If you’ve ever had the flu, you know how terrible the symptoms can get. Sky-high temperatures, chills, aches, and congestion can leave you feeling exhausted. But did you know that your medication could have something to do with the severity of your infection?
According to a study published in the journal Viruses, certain medications can make the influenza virus more or less active. A research team from the Norwegian University of Science and Technology noticed that many of the patients who die from the virus are elderly and have underlying chronic conditions. Many of those patients rely on prescribed medications for arthritis, diabetes, and hypertension. As a result, the team theorized that those medications could affect how patients respond to the virus.
Drugs That May Reduce the Flu’s Viral Activity
To begin their investigation, the researchers identified 45 of the most commonly prescribed drugs in Norway. They decided to test the drugs to see how each one affected the influenza A virus.
To do so, the researchers infected animal cells with the virus. From there, they analyzed how each drug would interact with the virus and the cells.
They found that many of the drugs affected either the cells or the virus by changing gene expression. Gene expression occurs when the information in our DNA gets converted into instructions. Certain enzymes read the DNA and help create proteins and other molecules. The new proteins and molecules help the cell function and respond to its environment.
For example, several drugs boosted the activity of a gene called PTGS2. Previous research shows that this gene helps ease inflammation caused by infections. The drugs that effectively helped reduce inflammation in the cells included:
- Amlodipine (Norvasc), a calcium channel blocker that improves blood flow.
- Lercanidipine (Zanidip), a calcium channel blocker that treats high blood pressure.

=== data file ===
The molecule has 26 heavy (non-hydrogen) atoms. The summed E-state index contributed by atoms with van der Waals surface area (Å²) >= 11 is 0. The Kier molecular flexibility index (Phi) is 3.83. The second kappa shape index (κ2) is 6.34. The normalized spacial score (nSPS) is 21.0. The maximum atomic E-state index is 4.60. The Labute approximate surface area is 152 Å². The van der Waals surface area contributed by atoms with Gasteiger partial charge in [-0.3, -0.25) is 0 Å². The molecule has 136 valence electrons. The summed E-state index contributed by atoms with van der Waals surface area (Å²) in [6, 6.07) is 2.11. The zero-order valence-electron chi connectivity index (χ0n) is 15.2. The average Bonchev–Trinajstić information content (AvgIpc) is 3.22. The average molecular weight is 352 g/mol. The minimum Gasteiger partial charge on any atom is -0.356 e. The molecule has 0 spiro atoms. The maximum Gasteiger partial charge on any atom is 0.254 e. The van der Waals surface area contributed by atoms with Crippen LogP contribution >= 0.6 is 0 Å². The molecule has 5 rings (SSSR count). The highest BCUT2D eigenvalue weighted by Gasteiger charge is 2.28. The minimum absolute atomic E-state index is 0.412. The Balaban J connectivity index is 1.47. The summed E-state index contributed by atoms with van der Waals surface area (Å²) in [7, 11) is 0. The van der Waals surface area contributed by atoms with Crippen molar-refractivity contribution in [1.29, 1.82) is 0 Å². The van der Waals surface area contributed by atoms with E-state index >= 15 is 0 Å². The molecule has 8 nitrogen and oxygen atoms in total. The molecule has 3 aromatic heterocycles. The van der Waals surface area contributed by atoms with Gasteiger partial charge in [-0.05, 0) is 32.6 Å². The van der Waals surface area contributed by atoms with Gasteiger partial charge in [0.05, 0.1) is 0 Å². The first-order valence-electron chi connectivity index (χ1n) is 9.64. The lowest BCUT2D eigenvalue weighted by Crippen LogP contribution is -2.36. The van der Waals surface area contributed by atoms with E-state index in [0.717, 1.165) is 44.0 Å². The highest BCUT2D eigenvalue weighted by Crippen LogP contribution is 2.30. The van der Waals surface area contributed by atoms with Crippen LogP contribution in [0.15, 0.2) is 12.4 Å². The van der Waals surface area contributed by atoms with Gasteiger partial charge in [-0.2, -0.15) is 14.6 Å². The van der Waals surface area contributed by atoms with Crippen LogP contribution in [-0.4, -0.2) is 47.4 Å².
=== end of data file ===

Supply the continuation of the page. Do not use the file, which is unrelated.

- Drospirenone (Slynd, Yasmin), a progestin medication in birth control and menopausal hormone therapy.
- Esomeprazole (Nexium), a proton pump inhibitor that treats gastroesophageal reflux disease (GERD).
- Sertraline (Zoloft), an antidepressant.
- Simvastatin (FloLipid or Zocor), which lowers cholesterol and triglyceride levels.
Other drugs worked to diminish how quickly the virus could multiply. Those included:
- Atorvastatin (Lipitor), which treats high cholesterol.
- Cetirizine (Zyrtec, Aller-Tec), an antihistamine that treats allergies
- Acetylsalicylic acid, or aspirin.
- Nicotinic acid (niacin, vitamin B-3), which can treat high cholesterol and triglycerides.
- Naproxen (Aleve, Flanax), which treats inflammation and pain.
- Tamsulosin (Flomax), which can treat symptoms of an enlarged prostate.
- Thiamine, or vitamin B-1.
- Vitamin D-3.
Drugs That May Increase Viral Activity or Diminish the Body’s Response
Some medications negatively affected cell function as the cells tried to fight off the virus. Those drugs included:
- 17a-ethynylestradiol (found in Afirmelle 28 Day, Alesse), a synthetic hormone derived from estradiol which treats osteoporosis and menopause symptoms.
- 4-acetamidophenol, or acetaminophen (tylenol).
- Bumetanide (Bumex), a diuretic “water pill” that treats fluid retention and high blood pressure.
- Candesartan (Atacand), which treats high blood pressure.
Surprisingly, certain medications diminished the effect of the flu and diminished the cell’s ability to fight off the flu. Those included amlodipine, atorvastatin, acetylsalicylic acid, and cetirizine.
What does this mean for you?
While these results are eye opening, the researchers admitted that they don’t yet know how certain medications will affect influenza patients in the real world. “Our hypothesis is based on experiments with computer models and in the laboratory,” Denis Kainov, a professor in NTNU’s Department of Clinical and Molecular Medicine (IKOM), told EurekAlert.
In addition, it may be difficult to know whether to mess with a person’s drug usage during a flu infection. Kainov cautioned that the research still needs confirmation from clinical tests.
If you are concerned about how your prescriptions will affect your body’s ability to fight off the flu, talk to your doctor. A doctor may be able to alter your medications and offer you advice. Plus, it’s never too late to get your flu shot this season!